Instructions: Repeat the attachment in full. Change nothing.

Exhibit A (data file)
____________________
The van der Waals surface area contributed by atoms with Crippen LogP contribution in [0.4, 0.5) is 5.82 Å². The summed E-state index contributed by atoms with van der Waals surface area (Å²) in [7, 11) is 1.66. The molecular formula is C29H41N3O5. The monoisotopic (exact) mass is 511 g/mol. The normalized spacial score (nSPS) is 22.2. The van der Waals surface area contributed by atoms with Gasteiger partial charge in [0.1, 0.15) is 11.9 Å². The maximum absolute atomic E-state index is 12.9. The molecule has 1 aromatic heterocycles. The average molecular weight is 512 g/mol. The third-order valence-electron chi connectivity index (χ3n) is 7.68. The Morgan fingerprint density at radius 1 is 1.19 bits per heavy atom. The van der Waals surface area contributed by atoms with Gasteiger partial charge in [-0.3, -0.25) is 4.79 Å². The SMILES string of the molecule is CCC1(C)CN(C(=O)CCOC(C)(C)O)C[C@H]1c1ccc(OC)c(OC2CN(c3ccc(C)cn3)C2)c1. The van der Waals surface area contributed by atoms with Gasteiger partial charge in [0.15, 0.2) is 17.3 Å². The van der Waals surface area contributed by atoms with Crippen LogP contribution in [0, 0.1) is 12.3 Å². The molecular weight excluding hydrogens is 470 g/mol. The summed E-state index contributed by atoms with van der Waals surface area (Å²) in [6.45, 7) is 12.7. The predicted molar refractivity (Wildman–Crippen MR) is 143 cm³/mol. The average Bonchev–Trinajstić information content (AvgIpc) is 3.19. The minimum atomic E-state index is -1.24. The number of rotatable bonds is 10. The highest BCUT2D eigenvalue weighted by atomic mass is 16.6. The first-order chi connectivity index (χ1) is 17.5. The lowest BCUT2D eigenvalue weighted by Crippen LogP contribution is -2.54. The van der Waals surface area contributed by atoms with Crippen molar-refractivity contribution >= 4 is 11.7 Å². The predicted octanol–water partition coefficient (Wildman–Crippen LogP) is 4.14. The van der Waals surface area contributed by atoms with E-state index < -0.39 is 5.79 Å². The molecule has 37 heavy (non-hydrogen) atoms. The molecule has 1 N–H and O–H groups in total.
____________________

The van der Waals surface area contributed by atoms with Crippen LogP contribution in [0.4, 0.5) is 5.82 Å². The summed E-state index contributed by atoms with van der Waals surface area (Å²) in [7, 11) is 1.66. The molecular formula is C29H41N3O5. The monoisotopic (exact) mass is 511 g/mol. The normalized spacial score (nSPS) is 22.2. The van der Waals surface area contributed by atoms with Gasteiger partial charge in [0.1, 0.15) is 11.9 Å². The maximum absolute atomic E-state index is 12.9. The molecule has 1 aromatic heterocycles. The average molecular weight is 512 g/mol. The third-order valence-electron chi connectivity index (χ3n) is 7.68. The Morgan fingerprint density at radius 1 is 1.19 bits per heavy atom. The van der Waals surface area contributed by atoms with Gasteiger partial charge in [-0.3, -0.25) is 4.79 Å². The SMILES string of the molecule is CCC1(C)CN(C(=O)CCOC(C)(C)O)C[C@H]1c1ccc(OC)c(OC2CN(c3ccc(C)cn3)C2)c1. The van der Waals surface area contributed by atoms with Gasteiger partial charge in [0.15, 0.2) is 17.3 Å². The van der Waals surface area contributed by atoms with Crippen LogP contribution in [0, 0.1) is 12.3 Å². The molecular weight excluding hydrogens is 470 g/mol. The summed E-state index contributed by atoms with van der Waals surface area (Å²) in [6.45, 7) is 12.7. The predicted molar refractivity (Wildman–Crippen MR) is 143 cm³/mol. The average Bonchev–Trinajstić information content (AvgIpc) is 3.19. The minimum atomic E-state index is -1.24. The number of rotatable bonds is 10. The highest BCUT2D eigenvalue weighted by atomic mass is 16.6. The first-order chi connectivity index (χ1) is 17.5. The lowest BCUT2D eigenvalue weighted by Crippen LogP contribution is -2.54. The van der Waals surface area contributed by atoms with Crippen molar-refractivity contribution >= 4 is 11.7 Å². The predicted octanol–water partition coefficient (Wildman–Crippen LogP) is 4.14. The van der Waals surface area contributed by atoms with E-state index < -0.39 is 5.79 Å². The molecule has 37 heavy (non-hydrogen) atoms. The molecule has 1 N–H and O–H groups in total.